In late 2017, Bridgewater Associates founder Ray Dalio announced that his company was developing a software “coach” that will guide managers by crunching data on employees.
The coach is an AI‑powered update to an app that employees at the world’s largest hedge fund already use to rate their colleagues 15 times a week across 75 attributes. Algorithms cull the data to create pointillist feedback maps of skills, strengths and weaknesses. Managers use the maps to build teams in which workers with the right skills take on the right jobs.
“Knowing what people are like also allows us to decide what responsibilities to give them and to weigh our decisions based on people’s merits,” Dalio said in a TED Talk last year.
While many companies are focused on how AI and other machine‑learning tools will work alongside people, there’s a problem that has to be tackled first: People need to work alongside one another in teams to achieve business goals. As it turns out, they’re not always very good at it.
Three‑fourths of cross‑functional teams are dysfunctional, according to a study by Stanford University management professor Behnam Tabrizi, who found that most teams fail at three or more (out of five) core responsibilities: planning a budget, staying on schedule, adhering to specifications, meeting customer expectations, and keeping aligned with company goals.
“Most companies aren’t ready for AI because they still haven’t figured out how to work together as people,” says Dominic Price, the R&D chief at Atlassian, a Sydney‑based company that builds collaboration tools for businesses. “If we don’t fix the human teamwork issues, imagine what happens when you add robots to the equation.”
Tabrizi’s findings point to three crucial areas for improving team dynamics: Better management, clearer goals, and better team communication. New AI‑enabled enterprise tools are bolstering progress in each arenas. They hold promise for putting teams—and teamwork—back on track.
Free the managers
Managers spend 54% of their time on routine tasks like scheduling and managing emails, according to an Accenture report. Just 10% of their time goes toward strategic planning, and even less (7%) toward mentoring talent.
One of the major promises of AI is that it will free managers from rote admin work, freeing them to lean into higher‑value tasks like strategic planning and mentoring talent.
A new class of virtual assistants with machine learning capabilities are nudging managers in that direction. There’s Conversica (for managing email), Amy (for scheduling meetings), HyperScience (for automating data entry), Grammarly (for writing and reviewing drafts) and LawGeex (for reviewing contracts). Natural language generation platforms like Quill are even drafting reports for managers.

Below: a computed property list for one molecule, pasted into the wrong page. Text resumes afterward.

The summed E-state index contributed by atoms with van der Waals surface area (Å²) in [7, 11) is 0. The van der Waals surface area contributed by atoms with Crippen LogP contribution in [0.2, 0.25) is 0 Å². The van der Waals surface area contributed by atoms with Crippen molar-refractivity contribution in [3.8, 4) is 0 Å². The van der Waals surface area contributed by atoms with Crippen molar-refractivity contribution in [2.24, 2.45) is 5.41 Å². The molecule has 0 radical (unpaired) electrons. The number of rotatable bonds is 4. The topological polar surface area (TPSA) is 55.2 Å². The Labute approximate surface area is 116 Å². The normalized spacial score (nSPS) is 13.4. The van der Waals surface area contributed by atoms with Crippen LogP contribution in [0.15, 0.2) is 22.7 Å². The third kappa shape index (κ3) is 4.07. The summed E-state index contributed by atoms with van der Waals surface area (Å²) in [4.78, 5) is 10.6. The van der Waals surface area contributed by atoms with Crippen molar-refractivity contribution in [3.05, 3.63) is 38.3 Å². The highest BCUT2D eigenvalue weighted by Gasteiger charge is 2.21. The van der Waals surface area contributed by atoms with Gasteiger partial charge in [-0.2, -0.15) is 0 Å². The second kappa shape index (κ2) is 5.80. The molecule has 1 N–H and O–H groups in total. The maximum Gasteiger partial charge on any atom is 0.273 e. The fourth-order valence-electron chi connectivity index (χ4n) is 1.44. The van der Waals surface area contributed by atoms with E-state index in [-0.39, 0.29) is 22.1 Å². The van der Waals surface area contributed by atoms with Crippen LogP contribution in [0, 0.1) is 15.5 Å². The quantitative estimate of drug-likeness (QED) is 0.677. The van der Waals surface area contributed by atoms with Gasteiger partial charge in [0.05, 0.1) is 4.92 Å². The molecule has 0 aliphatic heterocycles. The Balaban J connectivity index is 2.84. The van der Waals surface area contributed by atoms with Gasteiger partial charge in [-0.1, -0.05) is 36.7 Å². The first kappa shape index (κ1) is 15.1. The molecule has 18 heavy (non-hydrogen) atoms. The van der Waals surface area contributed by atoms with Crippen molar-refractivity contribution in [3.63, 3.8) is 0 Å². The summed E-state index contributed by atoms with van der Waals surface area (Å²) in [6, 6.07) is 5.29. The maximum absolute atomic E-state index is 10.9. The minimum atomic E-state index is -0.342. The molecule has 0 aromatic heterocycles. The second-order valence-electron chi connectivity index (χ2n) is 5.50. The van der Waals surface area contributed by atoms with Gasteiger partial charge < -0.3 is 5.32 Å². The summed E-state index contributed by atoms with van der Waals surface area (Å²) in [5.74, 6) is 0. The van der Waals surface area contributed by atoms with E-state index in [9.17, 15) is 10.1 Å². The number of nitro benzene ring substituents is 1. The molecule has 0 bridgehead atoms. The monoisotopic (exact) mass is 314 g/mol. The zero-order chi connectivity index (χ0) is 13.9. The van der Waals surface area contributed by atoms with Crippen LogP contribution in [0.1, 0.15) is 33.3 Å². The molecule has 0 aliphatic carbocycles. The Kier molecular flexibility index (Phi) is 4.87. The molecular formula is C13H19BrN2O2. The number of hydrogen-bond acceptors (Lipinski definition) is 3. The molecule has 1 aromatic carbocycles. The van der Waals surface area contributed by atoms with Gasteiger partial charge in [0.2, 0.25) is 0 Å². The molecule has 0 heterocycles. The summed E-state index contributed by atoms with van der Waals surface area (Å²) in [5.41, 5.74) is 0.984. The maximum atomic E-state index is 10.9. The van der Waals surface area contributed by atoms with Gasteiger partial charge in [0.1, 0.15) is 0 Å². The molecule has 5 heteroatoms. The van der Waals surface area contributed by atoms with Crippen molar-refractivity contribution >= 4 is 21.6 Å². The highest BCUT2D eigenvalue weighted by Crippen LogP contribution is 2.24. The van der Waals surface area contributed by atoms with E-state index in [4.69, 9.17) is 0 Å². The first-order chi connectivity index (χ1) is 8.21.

Today’s AI tools don’t just handle routine work. They can also take on some of the load of managing a team. Stratejos, for instance, is a tool with AI capabilities that acts as a virtual project manager, tracking team performance through collaboration platforms like Jira, Slack and Hipchat. It also lets managers track employee performance on multiple tasks over time to enable targeted mentoring in skills that may need improving.
“One of the core tasks managers measure success by is their ability to predict,” says Avi Goldfarb, a professor of marketing at Rotman University and co‑author of Prediction Machine: The Simple Economics of Artificial Intelligence. He cites HR managers, who predict who’s going to be a good employee, as an example. “With AI, prediction will become a less important part of the job and coaching is going to become more important.”
Some AI‑driven software even enables self‑management by team members. Yva Pulse is a tool that provides team members with their own performance metrics so they can identify areas of weakness they need to address on their own initiative.
“As machines assume more of the prediction process, things that require judgment and social skills will become more valuable in management,” Goldfarb says.
To be successful, teams need to work towards clearly defined, shared goals. AI can’t call the shots. But predictive AI tools can help companies pinpoint where to focus.
“AI can help people agree on what a goal is by predicting outcomes—but prediction itself isn’t decision‑making,” says Goldfarb. “Goal‑setting is a human task.”
Where AI comes into the equation is in crunching data. Today, there’s more data to crunch, and more insights to mine, than ever before. Armed with predictive, data‑driven insights, teams can set targeted goals that will capitalize on business opportunities in the near future and beyond.